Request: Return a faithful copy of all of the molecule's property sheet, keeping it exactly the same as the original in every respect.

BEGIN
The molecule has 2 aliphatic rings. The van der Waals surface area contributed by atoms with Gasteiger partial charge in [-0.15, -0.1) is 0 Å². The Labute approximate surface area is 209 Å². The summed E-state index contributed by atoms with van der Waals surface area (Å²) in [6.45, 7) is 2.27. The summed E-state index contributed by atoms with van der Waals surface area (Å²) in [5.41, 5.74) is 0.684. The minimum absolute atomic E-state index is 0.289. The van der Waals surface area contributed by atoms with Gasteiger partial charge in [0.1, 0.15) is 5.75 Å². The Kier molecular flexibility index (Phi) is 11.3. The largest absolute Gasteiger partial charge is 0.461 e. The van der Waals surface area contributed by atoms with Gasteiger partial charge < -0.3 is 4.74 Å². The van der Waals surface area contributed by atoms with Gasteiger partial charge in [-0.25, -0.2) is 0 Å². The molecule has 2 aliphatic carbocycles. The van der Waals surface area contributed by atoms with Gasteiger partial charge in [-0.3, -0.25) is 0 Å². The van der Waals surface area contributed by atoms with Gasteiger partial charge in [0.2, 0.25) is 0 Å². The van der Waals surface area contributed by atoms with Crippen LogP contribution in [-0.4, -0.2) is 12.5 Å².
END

The molecule has 2 aliphatic rings. The van der Waals surface area contributed by atoms with Gasteiger partial charge in [-0.15, -0.1) is 0 Å². The Labute approximate surface area is 209 Å². The summed E-state index contributed by atoms with van der Waals surface area (Å²) in [6.45, 7) is 2.27. The summed E-state index contributed by atoms with van der Waals surface area (Å²) in [5.41, 5.74) is 0.684. The minimum absolute atomic E-state index is 0.289. The van der Waals surface area contributed by atoms with Gasteiger partial charge in [0.1, 0.15) is 5.75 Å². The Kier molecular flexibility index (Phi) is 11.3. The largest absolute Gasteiger partial charge is 0.461 e. The van der Waals surface area contributed by atoms with Gasteiger partial charge < -0.3 is 4.74 Å². The van der Waals surface area contributed by atoms with Gasteiger partial charge in [-0.25, -0.2) is 0 Å². The molecule has 2 aliphatic carbocycles. The van der Waals surface area contributed by atoms with Gasteiger partial charge in [-0.3, -0.25) is 0 Å². The van der Waals surface area contributed by atoms with Gasteiger partial charge in [0.2, 0.25) is 0 Å². The van der Waals surface area contributed by atoms with Crippen LogP contribution in [-0.4, -0.2) is 12.5 Å².